I had a look in our new Cheese Making book (bought as a Christmas present for all four of us on the smallholding, in the hope that it might be useful as some kind of a textbook) and couldn't find a recipe which simply required goats' milk and lemon juice - the book wants you to buy some sort of cheese starter for everything (first fail right there), so I did a quick Google search. I came up with this - English is definitely not a first language for the author of this site (judging by the references to the "Diary Goat") but the milk and lemon juice recipe was there. You heat the milk until it simmers, add some salt (and any herbs you fancy), take it off the heat and gently mix in some lemon juice (half a lemon for a litre of milk) so that the curds separate from the whey, then pour the mixture into some cheese-cloth (lovingly draped over a colander) and drain. Then you can bunch it up in the cloth and squeeze - makes for a deeply satisfying sensation! The book might have come up trumps with its note regarding being gentle with your goats' milk - if you pour from a height or stir too violently it will end up tasting goatier than ever - uh oh!
Hmm, I shall be reporting back on how the cheese turned out - though it doesn't look like there's going to be very much of it after all that... I must apologise for not having any photos lately. I think what been happening is I've been getting really involved with the things I/we've been doing, and completely forget to take any before or after pics... I shall work on it! :)
What an amazing day - an example of how the warming presence of a full-bodied sun can really make a huge difference to everything... My day started with an early awakening as the sun crashed blindingly through the skylight and burned holes in my eyelids. I washed quickly and put on my new (charity shop) dress, which made the day feel special from the very beginning, then took my tea and muesli outside onto the patio. It was warm enough to sit in short sleeves! :)
I raked all the leaves off the lawn and revealed the huge horse-hoof holes beneath. Hmm, at least the grass will get some light now, and some air, but I will have to get around to filling in the holes if I don't want any twisted ankles in the near future. The tonne bag of leaves started off our leaf compost project - we plan on composting as many leaves as possible annually so that within 3 years or so we'll have our own seed compost.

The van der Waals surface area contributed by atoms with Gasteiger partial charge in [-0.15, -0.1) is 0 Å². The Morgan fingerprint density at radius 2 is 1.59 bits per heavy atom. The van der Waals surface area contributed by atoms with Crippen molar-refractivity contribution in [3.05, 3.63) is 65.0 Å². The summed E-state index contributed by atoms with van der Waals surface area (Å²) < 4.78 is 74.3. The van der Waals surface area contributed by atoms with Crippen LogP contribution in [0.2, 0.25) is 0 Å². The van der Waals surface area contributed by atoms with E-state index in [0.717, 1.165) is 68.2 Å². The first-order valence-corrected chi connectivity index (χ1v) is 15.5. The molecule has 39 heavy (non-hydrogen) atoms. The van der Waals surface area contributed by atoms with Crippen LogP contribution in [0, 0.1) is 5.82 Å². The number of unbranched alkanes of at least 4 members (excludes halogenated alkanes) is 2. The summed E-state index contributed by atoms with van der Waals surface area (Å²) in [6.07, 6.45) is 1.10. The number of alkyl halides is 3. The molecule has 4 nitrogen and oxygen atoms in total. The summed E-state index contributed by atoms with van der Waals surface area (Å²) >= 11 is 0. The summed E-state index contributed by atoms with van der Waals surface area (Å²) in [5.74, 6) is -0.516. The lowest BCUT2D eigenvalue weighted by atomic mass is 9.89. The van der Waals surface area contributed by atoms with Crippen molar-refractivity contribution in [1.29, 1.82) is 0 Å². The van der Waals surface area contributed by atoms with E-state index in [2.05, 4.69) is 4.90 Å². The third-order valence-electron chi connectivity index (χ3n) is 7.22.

I spoke with BT and ordered our phone connection. Apparently these days you have no option but to sign up to a 12 month contract :( The actual connection will take place next Tuesday - much later than the 24-48 hours which had been promised in earlier conversations, but the Scottish BT call centre guy assured me that "never in all creation has it been 48 hours, let alone 24 - it's a three day turnaround" which made me snigger, despite feeling somewhat annoyed. As if BT had been around since the very beginning of time.
Feels so good to be working outside, as well as being able to relax in the sun. We were prevented from sitting outside while we lived in our previous house, as the neighbour had a horribly aggressive dog which would launch a snarling attack every time we tried to walk to the end of our garden. It's been two, almost three years of being confined to the house (or brief forays into the park) on sunny days, so you can imagine how heavenly it is to finally have the chance to enjoy being outside in our own, private space! :) We've been busy digging and weeding beds in the vegetable garden too, there's plenty (read: mountains) of work to be done down there if we are to be able to plant out the seedlings we have grown, and sow the seeds we are itching to get in the ground, but many hands make light work.
I have caught myself searching the recesses of my mind for something stressful - until Ember ended I was so used to there being great threatening shadows of deadlines and stressful tasks at the back of my brain that it seems like a dream to search and not find anything of the kind... Phil says he's found himself doing the same thing, thinking "what am I supposed to have done/be doing?" and then realising (with surprise) that those things have gone now, we can chose what to do day by day. There is so much to be done, but we have the rest of our lives ahead of us in which to do it all. That's the idea, anyway! :)